Mindfulness and Unruly Emotions

Mindfulness and Unruly Emotions

Discussion date: Thu, Jun 20, 2013 at our weekly Thursday evening practice

Dear Still Water Friends,

Years ago, when I first learned to meditate, the basic instruction I received was to bring my attention to my breath, and to my other physical sensations. When my attention wandered, I was taught to note that it had strayed and to bring it back to my breath. This was a very centering and powerful practice. I enjoyed the sense of ease it brought me, especially in comparison to the worrying and day-dreaming I was accustomed to.

Over the next several years, wanting to learn more about meditation and mindfulness, I attended a number of five- to fifteen-day silent retreats. With each retreat my comfort with sitting increased. My retreat days were calm and concentrated. However, during the nights I experienced unusually powerful nightmares in which I was often the victim, or perpetrator, of odious deeds. I didn’t comprehend this disturbing pattern.

Eventually an experienced Zen teacher helped me understand that with my exclusive attention on physical experience I was ignoring my difficult and unruly emotions, effectively suppressing them during the day. At night my guard was down and the pent-up energies burgeoned out and shaped my dreams. The teacher suggested that I expand my meditative awareness to my emotions. I learned to breathe in and become aware of my emotional state and then breathe out and let everything go. I could do this periodically throughout the day, or whenever I was aware of a strong emotion. It helped, and the linkage between retreats and nightmares weakened.

In the book, What Really Helps: Using Mindfulness and Compassionate Presence to Help, Support, and Encourage Others, Karen Kissel Wegala recommends a practice very similar to the breathing in and letting go I learned from the Zen teacher. She calls it Touch and Go:

when a feeling or thought or sensation arises, we touch it—feel it completely. We can touch quite completely in a moment. It is like tasting an anchovy. We can taste the salty, pungent flavor in just a moment. We can do the same with whatever arises during our practice. Instead of skittering away, we touch. We move toward what is happening instead of trying to get away. Rather than rejecting our experience we show an interest in it.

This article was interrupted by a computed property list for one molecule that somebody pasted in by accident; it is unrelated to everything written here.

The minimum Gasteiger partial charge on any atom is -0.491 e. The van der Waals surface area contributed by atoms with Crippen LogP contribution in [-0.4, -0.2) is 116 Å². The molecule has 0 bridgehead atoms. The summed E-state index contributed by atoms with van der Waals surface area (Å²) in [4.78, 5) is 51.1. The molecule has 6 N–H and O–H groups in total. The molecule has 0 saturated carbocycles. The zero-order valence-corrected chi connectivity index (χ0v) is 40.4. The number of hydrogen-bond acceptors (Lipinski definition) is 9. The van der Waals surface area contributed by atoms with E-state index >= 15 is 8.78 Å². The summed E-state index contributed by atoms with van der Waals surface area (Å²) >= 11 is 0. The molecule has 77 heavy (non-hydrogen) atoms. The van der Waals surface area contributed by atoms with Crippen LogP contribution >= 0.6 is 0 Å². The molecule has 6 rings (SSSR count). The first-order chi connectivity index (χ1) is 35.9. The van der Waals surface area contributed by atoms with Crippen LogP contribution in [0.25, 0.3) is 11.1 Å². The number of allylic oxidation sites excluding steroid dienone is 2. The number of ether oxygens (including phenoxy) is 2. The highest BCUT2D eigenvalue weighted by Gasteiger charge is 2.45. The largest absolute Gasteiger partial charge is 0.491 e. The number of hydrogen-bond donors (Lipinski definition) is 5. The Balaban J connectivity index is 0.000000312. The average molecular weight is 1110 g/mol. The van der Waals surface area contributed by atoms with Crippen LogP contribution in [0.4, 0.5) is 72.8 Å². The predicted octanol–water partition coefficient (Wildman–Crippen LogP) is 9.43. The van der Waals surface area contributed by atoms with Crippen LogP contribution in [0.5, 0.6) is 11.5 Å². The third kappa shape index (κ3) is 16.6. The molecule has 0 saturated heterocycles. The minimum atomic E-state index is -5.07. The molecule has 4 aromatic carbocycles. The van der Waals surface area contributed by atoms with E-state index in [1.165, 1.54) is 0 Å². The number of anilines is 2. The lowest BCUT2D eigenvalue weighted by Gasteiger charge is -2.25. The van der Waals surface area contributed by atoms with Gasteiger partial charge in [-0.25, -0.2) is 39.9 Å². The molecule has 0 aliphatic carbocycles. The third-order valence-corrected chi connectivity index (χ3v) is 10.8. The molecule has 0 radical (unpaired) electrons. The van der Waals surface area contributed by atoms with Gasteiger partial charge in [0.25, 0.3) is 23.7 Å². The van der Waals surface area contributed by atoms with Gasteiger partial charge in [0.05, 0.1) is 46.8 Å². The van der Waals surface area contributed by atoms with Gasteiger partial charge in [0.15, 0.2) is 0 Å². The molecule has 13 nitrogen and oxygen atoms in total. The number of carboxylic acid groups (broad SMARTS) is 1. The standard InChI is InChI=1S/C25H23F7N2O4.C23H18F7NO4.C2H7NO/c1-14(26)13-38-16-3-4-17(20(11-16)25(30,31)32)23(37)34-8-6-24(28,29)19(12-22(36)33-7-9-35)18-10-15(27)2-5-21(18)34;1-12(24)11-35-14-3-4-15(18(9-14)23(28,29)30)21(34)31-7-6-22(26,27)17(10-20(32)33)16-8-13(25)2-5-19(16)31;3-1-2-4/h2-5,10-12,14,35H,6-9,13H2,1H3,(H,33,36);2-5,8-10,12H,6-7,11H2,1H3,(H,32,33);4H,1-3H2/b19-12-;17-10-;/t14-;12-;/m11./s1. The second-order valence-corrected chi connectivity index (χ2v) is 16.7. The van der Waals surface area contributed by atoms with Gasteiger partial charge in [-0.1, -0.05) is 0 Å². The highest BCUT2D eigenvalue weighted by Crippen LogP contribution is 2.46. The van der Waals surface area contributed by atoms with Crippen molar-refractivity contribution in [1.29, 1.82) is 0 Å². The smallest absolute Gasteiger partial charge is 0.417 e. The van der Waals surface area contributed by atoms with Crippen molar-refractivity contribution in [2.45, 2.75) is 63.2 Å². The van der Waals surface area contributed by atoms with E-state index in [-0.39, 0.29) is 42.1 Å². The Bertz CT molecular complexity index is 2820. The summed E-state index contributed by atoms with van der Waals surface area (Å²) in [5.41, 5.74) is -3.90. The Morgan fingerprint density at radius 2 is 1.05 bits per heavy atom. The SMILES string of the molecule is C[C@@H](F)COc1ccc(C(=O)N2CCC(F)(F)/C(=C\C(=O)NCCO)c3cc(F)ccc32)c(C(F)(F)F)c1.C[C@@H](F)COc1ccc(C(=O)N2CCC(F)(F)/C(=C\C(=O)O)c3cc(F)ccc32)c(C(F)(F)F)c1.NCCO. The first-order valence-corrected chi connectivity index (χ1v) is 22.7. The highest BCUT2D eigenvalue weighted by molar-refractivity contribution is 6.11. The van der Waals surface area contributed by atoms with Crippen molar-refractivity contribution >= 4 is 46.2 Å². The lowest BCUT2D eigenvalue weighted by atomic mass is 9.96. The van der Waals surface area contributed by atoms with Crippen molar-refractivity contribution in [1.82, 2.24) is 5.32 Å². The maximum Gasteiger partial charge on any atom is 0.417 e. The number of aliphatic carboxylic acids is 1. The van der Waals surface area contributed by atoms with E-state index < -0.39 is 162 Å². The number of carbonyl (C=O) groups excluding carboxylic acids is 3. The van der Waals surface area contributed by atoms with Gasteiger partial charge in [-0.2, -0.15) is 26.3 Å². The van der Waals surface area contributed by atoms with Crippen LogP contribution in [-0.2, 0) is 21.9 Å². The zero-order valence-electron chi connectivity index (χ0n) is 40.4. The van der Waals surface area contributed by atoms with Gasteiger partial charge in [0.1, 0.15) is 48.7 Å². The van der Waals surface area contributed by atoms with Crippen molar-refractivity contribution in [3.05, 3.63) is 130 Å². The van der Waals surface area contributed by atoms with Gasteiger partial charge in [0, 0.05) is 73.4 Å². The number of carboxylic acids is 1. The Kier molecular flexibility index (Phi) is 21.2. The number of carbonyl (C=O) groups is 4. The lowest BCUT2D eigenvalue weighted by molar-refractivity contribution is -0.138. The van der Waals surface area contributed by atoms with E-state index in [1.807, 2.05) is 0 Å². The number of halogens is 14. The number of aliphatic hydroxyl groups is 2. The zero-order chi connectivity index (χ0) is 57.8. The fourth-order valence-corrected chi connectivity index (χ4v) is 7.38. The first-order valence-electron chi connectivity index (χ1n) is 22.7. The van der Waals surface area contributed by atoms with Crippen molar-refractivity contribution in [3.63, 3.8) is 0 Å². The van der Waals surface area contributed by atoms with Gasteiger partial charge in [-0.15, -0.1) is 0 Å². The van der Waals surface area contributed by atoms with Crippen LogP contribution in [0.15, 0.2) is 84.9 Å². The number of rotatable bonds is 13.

Then, having touched, we let it go. We touch and then we go out with our outbreath. Going is a kind of relaxation; we loosen our grip on ourselves. We might find that there can be an unforced rhythm of touching and going, not unlike the in and out of our breath.

Thich Nhat Hanh’s approach to working with difficult and unruly emotions is complementary to “touch and go.” He recommends that we embrace our problematic emotions with mindfulness:

We want to forget our suffering, we don’t want to look face to face with our suffering. The Buddha advised us to be brave enough to hold the suffering and to look into it. The practice recommended by the Buddha is that when a feeling of anxiety, of fearfulness, comes up . . . invite the energy of mindfulness to manifest. Practice mindful breathing, mindful walking, and invite the energy of mindfulness to take care of the energy that makes you suffer, such as fear, anger, anxiety, sorrow, or despair. . . . The practice is not mindfulness fighting fear and anger, but mindfulness recognizing and embracing fear and anger. (From a Dharma talk at Stonehill College, August 14, 2007)

This Thursday evening, after our meditation, we will share our experiences using mindfulness to work with difficult and unruly emotions such as fear, anger, greed, jealousy, and despair. What have we learned? What are we still learning?

You are invited to join us.

In the excerpt below, Thich Nhat Hanh descibes the practice of "mere recognition" as a way of embracing emotions such as anger and sadness.

Warm wishes and happy solstice,

Mitchell Ratner

Mere Recognition

by Thich Nhat Hanh from Transformation at the Base

When we are rooted in mindfulness, we can see clearly what is unfolding within us. We don’t grasp it and we don’t push it away—we simply recognize it. When we are angry, mindfulness recognizes the anger. When we are jealous, mindfulness recognizes the jealousy. When we acknowledge the presence of fear or sadness in us, we don’t judge it and say that it is bad. We simply observe every occurrence in our body and mind with our mindfulness, and greet whatever arises without praise, reprimand, or judgment. This is called “mere recognition.” Mere recognition does not take sides. The object of recognition is not our enemy. It is none other than ourselves. We acknowledge it as we would acknowledge our own child.

in: Dharma Topics
Discussion Date: Thu, Jun 20, 2013


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